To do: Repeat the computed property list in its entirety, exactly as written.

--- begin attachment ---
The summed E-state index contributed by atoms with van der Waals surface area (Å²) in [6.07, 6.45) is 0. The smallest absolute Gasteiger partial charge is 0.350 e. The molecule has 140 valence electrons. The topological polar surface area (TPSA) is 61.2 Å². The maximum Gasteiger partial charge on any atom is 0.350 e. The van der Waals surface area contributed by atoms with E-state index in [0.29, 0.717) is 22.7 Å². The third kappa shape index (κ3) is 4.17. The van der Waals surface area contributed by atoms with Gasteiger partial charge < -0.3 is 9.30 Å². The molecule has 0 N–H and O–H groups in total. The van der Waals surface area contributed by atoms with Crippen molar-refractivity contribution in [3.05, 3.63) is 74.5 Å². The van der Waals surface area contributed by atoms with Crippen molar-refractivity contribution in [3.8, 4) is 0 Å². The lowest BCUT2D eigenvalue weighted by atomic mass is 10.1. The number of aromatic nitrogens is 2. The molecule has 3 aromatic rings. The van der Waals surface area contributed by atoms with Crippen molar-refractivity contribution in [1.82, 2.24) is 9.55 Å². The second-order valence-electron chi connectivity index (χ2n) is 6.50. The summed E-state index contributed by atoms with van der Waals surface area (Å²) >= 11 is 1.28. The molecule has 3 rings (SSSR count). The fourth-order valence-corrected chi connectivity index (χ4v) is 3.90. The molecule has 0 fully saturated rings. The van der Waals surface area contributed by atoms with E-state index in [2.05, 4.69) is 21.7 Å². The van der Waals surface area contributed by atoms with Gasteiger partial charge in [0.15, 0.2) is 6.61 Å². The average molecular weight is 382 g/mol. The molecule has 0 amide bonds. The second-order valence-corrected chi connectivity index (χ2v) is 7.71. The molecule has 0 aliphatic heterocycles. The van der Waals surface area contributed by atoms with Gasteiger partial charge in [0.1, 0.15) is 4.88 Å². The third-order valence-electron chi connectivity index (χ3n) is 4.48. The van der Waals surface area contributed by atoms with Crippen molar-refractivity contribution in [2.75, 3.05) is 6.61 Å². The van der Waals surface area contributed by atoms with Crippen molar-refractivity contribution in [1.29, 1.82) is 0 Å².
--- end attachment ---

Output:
The summed E-state index contributed by atoms with van der Waals surface area (Å²) in [6.07, 6.45) is 0. The smallest absolute Gasteiger partial charge is 0.350 e. The molecule has 140 valence electrons. The topological polar surface area (TPSA) is 61.2 Å². The maximum Gasteiger partial charge on any atom is 0.350 e. The van der Waals surface area contributed by atoms with E-state index in [0.29, 0.717) is 22.7 Å². The third kappa shape index (κ3) is 4.17. The van der Waals surface area contributed by atoms with Gasteiger partial charge < -0.3 is 9.30 Å². The molecule has 0 N–H and O–H groups in total. The van der Waals surface area contributed by atoms with Crippen molar-refractivity contribution in [3.05, 3.63) is 74.5 Å². The van der Waals surface area contributed by atoms with Crippen molar-refractivity contribution in [3.8, 4) is 0 Å². The lowest BCUT2D eigenvalue weighted by atomic mass is 10.1. The number of aromatic nitrogens is 2. The molecule has 3 aromatic rings. The van der Waals surface area contributed by atoms with Crippen molar-refractivity contribution in [1.82, 2.24) is 9.55 Å². The second-order valence-electron chi connectivity index (χ2n) is 6.50. The summed E-state index contributed by atoms with van der Waals surface area (Å²) >= 11 is 1.28. The molecule has 3 rings (SSSR count). The fourth-order valence-corrected chi connectivity index (χ4v) is 3.90. The molecule has 0 fully saturated rings. The van der Waals surface area contributed by atoms with E-state index in [2.05, 4.69) is 21.7 Å². The van der Waals surface area contributed by atoms with Gasteiger partial charge in [0.15, 0.2) is 6.61 Å². The average molecular weight is 382 g/mol. The molecule has 0 amide bonds. The second-order valence-corrected chi connectivity index (χ2v) is 7.71. The molecule has 0 aliphatic heterocycles. The van der Waals surface area contributed by atoms with Gasteiger partial charge in [0.1, 0.15) is 4.88 Å². The third-order valence-electron chi connectivity index (χ3n) is 4.48. The van der Waals surface area contributed by atoms with Crippen molar-refractivity contribution in [2.75, 3.05) is 6.61 Å². The van der Waals surface area contributed by atoms with Crippen molar-refractivity contribution in [1.29, 1.82) is 0 Å².